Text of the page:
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Stressors and support system among parents of neonates hospitalised with systemic infections: qualitative study in South India
  1. Shruti Murthy1,
  2. Vasudeva Guddattu1,
  3. Leslie Lewis2,
  4. Narayanapillai Sreekumaran Nair3,
  5. Hinke Haisma4,
  6. Ajay Bailey5,6
  1. 1 Department of Data Science, Prasanna School of Public Health, Manipal Academy of Higher Education, Manipal, India
  2. 2 Department of Paediatrics, Kasturba Medical College, Manipal, Karnataka, India
  3. 3 Department of Medical Biometrics and Informatics (Biostatistics), Jawaharlal Institute of Postgraduate Medical Education and Research, Puducherry, Tamil Nadu, India
  4. 4 Population Research Centre, Faculty of Spatial Sciences, University of Groningen, Groningen, The Netherlands
  5. 5 Department of Human Geography and Spatial Planning, Faculty of Geosciences, Utrecht University, Utrecht, The Netherlands
  6. 6 Transdisciplinary Centre for Qualitative Methods, Prasanna School of Public Health, Manipal Academy of Higher Education, Manipal, Karnataka, India
  1. Correspondence to Hinke Haisma, Population Research Centre, Faculty of Spatial Sciences, University of Groningen, Landleven 1, NL–9747AD, Groningen, The Netherlands; h.h.haisma{at}


Objective To explore stressors and support system for families with a neonate admitted with a systemic infection.

Design Qualitative study using in-depth interviews (IDIs), based on principles of grounded theory.

Setting A busy level III neonatal unit of a tertiary care teaching hospital in coastal Karnataka, India, between May 2018 and January 2019.

Participants Parents and accompanying attendants of neonates admitted to the neonatal unit with one or more systemic infections.

Methods Using purposive sampling, semi-structured IDIs were audio recorded, transcribed verbatim and a thematic analysis was performed.

Results Thirty-eight participants were interviewed, lasting between 30 and 59 min. Babies’ hospitalisation with sepsis was an unprecedented, sudden and overwhelming event. Stressors related to uncertainties due to the information gap inherent to the nature of illness, cultural rituals, financial constraints, barriers to bonding and others. Parents reported experiencing insomnia, gastric disturbances and fatigue. Support (emotional and/or financial) was sought from families and friends, peers, staff and religion. Availability and preference of emotional support system differed for mothers and fathers. In our context, families, peers and religion were of particular importance for reinforcing the available support system. Participant responses were shaped by clinical, cultural, financial, religious and health service contexts.

Conclusion Designing a family-centred care in our context needs consideration of stressors that extend beyond the immediate neonatal intensive care unit environment and interactions. Understanding the influence of the nature of illness, financial, familial and cultural contexts helps identify the families who are particularly vulnerable to stress.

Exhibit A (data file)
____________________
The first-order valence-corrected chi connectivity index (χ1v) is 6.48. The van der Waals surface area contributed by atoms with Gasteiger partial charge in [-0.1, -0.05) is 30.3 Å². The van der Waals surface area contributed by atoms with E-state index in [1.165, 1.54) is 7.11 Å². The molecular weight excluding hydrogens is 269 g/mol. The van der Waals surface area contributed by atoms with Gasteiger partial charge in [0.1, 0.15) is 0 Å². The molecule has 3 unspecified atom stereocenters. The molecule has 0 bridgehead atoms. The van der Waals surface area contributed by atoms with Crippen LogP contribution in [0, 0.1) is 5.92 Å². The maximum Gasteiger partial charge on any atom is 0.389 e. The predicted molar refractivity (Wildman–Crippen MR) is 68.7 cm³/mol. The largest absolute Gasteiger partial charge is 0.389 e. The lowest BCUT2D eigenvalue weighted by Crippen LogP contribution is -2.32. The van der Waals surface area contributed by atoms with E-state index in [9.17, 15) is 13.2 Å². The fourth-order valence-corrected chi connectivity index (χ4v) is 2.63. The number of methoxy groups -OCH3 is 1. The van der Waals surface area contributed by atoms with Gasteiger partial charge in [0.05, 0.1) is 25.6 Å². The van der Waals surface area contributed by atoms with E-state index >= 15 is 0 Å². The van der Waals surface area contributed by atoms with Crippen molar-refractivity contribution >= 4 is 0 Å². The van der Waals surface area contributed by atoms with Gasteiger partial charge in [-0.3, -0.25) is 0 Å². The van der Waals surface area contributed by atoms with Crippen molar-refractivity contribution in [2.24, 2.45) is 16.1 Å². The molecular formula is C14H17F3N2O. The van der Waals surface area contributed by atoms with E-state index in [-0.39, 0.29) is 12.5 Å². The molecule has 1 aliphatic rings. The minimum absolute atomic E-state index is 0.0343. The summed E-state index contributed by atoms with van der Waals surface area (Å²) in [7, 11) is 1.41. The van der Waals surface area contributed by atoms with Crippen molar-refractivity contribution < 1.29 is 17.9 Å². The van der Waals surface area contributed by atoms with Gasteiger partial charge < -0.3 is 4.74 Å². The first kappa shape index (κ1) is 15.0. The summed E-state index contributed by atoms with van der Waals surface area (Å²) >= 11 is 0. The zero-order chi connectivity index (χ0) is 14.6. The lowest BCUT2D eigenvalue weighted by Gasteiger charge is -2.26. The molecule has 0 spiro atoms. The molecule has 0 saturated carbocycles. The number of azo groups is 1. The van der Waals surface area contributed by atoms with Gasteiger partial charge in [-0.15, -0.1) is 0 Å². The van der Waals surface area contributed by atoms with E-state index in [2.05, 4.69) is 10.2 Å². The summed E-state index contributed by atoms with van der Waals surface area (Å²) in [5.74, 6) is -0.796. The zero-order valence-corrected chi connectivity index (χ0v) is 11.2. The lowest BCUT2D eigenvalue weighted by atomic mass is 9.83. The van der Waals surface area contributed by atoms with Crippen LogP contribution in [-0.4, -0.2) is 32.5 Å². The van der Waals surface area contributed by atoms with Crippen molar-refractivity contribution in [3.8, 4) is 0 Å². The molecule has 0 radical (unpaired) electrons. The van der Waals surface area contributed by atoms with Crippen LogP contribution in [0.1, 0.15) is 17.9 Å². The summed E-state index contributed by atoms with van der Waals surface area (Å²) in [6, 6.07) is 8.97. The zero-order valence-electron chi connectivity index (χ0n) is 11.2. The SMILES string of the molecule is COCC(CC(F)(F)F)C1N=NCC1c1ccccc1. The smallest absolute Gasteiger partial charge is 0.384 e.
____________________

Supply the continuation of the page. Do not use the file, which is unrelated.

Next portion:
• infectious diseases
  • neonatology
  • qualitative research
  • patient perspective
  • multidisciplinary team care

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  • Contributors SM, VG, LL, NSN and AB were involved in the conception and design of the work. SM was also involved in the acquisition of data and drafting of the work. SM, HH and AB were involved in the analysis and interpretation of data for the work.

  • Funding The authors have not declared a specific grant for this research from any funding agency in the public, commercial or not-for-profit sectors.

  • Competing interests None declared.

  • Patient consent for publication Not required.

  • Ethics approval Ethical clearance was provided by the institutional ethics committee of the hospital. Each participant was provided with a unique identification code. Privacy and confidentiality were maintained throughout the study.

  • Provenance and peer review Not commissioned; externally peer reviewed.

  • Supplemental material This content has been supplied by the author(s). It has not been vetted by BMJ Publishing Group Limited (BMJ) and may not have been peer-reviewed. Any opinions or recommendations discussed are solely those of the author(s) and are not endorsed by BMJ. BMJ disclaims all liability and responsibility arising from any reliance placed on the content. Where the content includes any translated material, BMJ does not warrant the accuracy and reliability of the translations (including but not limited to local regulations, clinical guidelines, terminology, drug names and drug dosages), and is not responsible for any error and/or omissions arising from translation and adaptation or otherwise.

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